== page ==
Amanda and I had some acquaintance-friends who needed to move around the same time. We all chipped in and rented one moving van. It was February in NYC. Winter. Snow. Freezing cold. Not an ideal time to move.
We also decided since we were going to have a moving van, we may as well move as much of Chris’s stuff into the new Astoria apartment considering he’d be living there full time in two months anyway.
Amanda and I were moving from Manhattan to Queens while our friends were moving from Queens to Brooklyn. In hindsight, it was a ridiculous idea to share a moving van. But we were young. And poor.
We loaded Amanda’s stuff, Lindsay’s stuff, and most of my stuff into the van and moved it to Astoria. We put Lindsay’s stuff plus most of my stuff in the basement apartment. We put Amanda’s stuff, most of Chris’s stuff, and the stuff I needed for two months in the new apartment.
We also moved our friends and got the van stuck in the snow. But that’s another story.
I didn’t move all my things to Astoria. I stayed in the Manhattan apartment by myself for the remaining two weeks. I needed to grieve my dream of owning it one day. Plus it had been my first NYC home. I didn’t know anything about Astoria.
Finally, the day came. I loaded up all of my remaining belongings. Which was a lot more than I had realized.
It never looks like a lot when it’s scattered around your living space.
I had clothing. And coats. It was winter after all. I had my pillow. Bedding. Who even knows what else!
I put on my clothes. All of them. And every coat I had. And my winter hats. I was layered to the max.
My backpack was full-to-overflowing. I smashed my pillow between my back and my backpack.
I also had two large Duane Reade bags that were made of plastic and had plastic handles. Duane Reade is a drug store in NYC. They gave out sturdy bags to help you get your purchases home safely. I was thankful.
I bid my dream apartment adieu and headed for the subway.
I grew up in Oklahoma. Where people drive cars. Public transportation isn’t really “a thing”. Cabs exist but aren’t a mainstay.
I slugged through Midtown Manhattan to the Times Square train station. Two and a half avenues plus three city street blocks. The Duane Reade bags were sturdy, but the plastic handles were cutting into my fingers because they were packed to the gills with my belongings.
I imagine I looked like a homeless person.
I made my way through the train station and boarded an N train for Astoria. Thank God I didn’t have to transfer to any other trains.
Four subway stops in Manhattan. Underground through the East River. Seven subway stops above ground in Queens.
I got off the train at the last stop in Astoria. Ditmars Boulevard. I’d only ever been there by car or with other people who knew the area.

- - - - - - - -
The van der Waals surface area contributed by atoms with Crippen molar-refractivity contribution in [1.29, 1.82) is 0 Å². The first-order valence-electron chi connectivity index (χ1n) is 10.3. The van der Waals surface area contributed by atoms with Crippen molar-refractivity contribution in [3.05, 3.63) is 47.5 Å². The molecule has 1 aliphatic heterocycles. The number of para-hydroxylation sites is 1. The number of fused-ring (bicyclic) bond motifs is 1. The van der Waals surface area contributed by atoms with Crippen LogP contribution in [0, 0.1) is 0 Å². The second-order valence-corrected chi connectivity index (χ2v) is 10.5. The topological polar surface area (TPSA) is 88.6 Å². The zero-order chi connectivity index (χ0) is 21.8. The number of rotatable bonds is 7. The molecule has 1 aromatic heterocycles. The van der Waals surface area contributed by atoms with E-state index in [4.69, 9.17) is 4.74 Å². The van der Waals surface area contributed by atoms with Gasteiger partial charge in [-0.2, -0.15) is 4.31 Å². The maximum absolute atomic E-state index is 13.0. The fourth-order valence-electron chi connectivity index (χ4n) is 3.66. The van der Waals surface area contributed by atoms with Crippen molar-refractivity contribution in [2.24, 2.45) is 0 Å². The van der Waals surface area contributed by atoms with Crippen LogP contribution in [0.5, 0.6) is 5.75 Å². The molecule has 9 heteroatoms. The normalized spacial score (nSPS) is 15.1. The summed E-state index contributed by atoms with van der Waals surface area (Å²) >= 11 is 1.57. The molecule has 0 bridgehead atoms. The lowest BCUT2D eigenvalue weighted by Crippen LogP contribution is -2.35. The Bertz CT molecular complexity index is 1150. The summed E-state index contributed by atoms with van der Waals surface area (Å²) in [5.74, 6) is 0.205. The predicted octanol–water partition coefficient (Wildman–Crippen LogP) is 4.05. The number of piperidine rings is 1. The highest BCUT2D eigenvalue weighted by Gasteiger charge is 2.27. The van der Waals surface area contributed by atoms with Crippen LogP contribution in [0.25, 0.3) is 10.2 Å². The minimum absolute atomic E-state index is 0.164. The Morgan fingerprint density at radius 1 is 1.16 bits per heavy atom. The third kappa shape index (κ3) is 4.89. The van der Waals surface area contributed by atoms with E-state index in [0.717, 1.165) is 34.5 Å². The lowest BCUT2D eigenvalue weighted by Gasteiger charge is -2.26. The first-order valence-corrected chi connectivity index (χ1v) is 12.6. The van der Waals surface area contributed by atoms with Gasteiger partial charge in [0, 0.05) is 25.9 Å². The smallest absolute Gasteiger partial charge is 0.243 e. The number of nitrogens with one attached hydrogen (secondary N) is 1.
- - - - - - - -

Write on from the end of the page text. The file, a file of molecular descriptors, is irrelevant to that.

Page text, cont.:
I got off the train, hauled myself and my stuff down the two flights of stairs to the street level, and realized I had no idea how to get to the apartment.
I started walking in one direction and quickly realized I didn’t have the energy to lug my crap all over the place while I learned the ins and outs of Astoria.
This was no time for pride! And GPS didn’t exist yet.
I zeroed in on a nearby human and asked “which way to Ditmars?”
The other way.
I have the absolute worst sense of direction of anyone I’ve ever known.
I turned around and found Ditmars about a block away, turned left, walked six streets to 24th Street, turned right and walked almost a full avenue toward 21st Avenue, and finally arrived at the apartment. I opened the door to the building and proceeded to haul myself and all my crap up four flights of stairs to the fifth-floor apartment in a building that had no elevator.
I was spent.
I walked into the apartment, trying to remain invisible. It was February 15, and Chris and Amanda were having a Valentine’s Day meal together. I would just slip through the living room with all of my worldly possessions strapped to me and cutting through my fingers and quietly collapse in the bedroom. No one need know I had arrived.
The moment I walked through the door, Chris and Amanda spotted me. And took in the sight that I must have been.
I slogged through the living room, detected, and dropped my stuff in the bedroom.
When Amanda realized that I looked like death-warmed-over because I had dragged myself and my things through Midtown, the subway system, the streets of Astoria, and up four flights of stairs, she said, “Why didn’t you just take a cab?”
Hmmmm. Good question.
Why didn’t I take a cab?
Because it never occurred to me!